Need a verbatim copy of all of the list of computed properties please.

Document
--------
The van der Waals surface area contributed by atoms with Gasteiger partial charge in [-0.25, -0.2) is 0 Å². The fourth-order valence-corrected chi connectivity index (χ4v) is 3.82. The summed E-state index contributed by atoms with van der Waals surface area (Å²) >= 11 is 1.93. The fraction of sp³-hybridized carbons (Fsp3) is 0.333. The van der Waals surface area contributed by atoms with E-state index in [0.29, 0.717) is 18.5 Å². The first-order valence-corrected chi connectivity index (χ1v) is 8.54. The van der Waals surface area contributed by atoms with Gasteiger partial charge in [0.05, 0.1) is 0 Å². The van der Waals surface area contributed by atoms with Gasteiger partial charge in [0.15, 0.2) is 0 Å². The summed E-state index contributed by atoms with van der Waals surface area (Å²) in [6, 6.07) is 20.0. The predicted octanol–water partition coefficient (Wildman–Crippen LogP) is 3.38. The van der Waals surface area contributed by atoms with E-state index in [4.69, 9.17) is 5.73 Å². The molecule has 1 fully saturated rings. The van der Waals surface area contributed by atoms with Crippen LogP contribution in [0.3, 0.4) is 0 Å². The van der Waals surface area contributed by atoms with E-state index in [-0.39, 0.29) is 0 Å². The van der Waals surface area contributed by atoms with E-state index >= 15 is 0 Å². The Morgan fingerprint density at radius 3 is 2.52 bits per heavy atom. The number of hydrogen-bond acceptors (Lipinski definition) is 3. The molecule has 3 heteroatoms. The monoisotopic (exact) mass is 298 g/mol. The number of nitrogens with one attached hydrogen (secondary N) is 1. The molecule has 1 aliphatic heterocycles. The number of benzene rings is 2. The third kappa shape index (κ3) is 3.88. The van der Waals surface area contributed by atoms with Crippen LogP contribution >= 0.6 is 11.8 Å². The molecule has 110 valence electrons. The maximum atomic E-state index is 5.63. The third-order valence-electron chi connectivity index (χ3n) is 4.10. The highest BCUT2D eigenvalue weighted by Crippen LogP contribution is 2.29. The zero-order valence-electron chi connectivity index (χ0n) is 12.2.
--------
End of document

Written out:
The van der Waals surface area contributed by atoms with Gasteiger partial charge in [-0.25, -0.2) is 0 Å². The fourth-order valence-corrected chi connectivity index (χ4v) is 3.82. The summed E-state index contributed by atoms with van der Waals surface area (Å²) >= 11 is 1.93. The fraction of sp³-hybridized carbons (Fsp3) is 0.333. The van der Waals surface area contributed by atoms with E-state index in [0.29, 0.717) is 18.5 Å². The first-order valence-corrected chi connectivity index (χ1v) is 8.54. The van der Waals surface area contributed by atoms with Gasteiger partial charge in [0.05, 0.1) is 0 Å². The van der Waals surface area contributed by atoms with Gasteiger partial charge in [0.15, 0.2) is 0 Å². The summed E-state index contributed by atoms with van der Waals surface area (Å²) in [6, 6.07) is 20.0. The predicted octanol–water partition coefficient (Wildman–Crippen LogP) is 3.38. The van der Waals surface area contributed by atoms with E-state index in [4.69, 9.17) is 5.73 Å². The molecule has 1 fully saturated rings. The van der Waals surface area contributed by atoms with Crippen LogP contribution in [0.3, 0.4) is 0 Å². The van der Waals surface area contributed by atoms with E-state index in [-0.39, 0.29) is 0 Å². The van der Waals surface area contributed by atoms with E-state index >= 15 is 0 Å². The Morgan fingerprint density at radius 3 is 2.52 bits per heavy atom. The number of hydrogen-bond acceptors (Lipinski definition) is 3. The molecule has 3 heteroatoms. The monoisotopic (exact) mass is 298 g/mol. The number of nitrogens with one attached hydrogen (secondary N) is 1. The molecule has 1 aliphatic heterocycles. The number of benzene rings is 2. The third kappa shape index (κ3) is 3.88. The van der Waals surface area contributed by atoms with Crippen LogP contribution >= 0.6 is 11.8 Å². The molecule has 110 valence electrons. The maximum atomic E-state index is 5.63. The third-order valence-electron chi connectivity index (χ3n) is 4.10. The highest BCUT2D eigenvalue weighted by Crippen LogP contribution is 2.29. The zero-order valence-electron chi connectivity index (χ0n) is 12.2.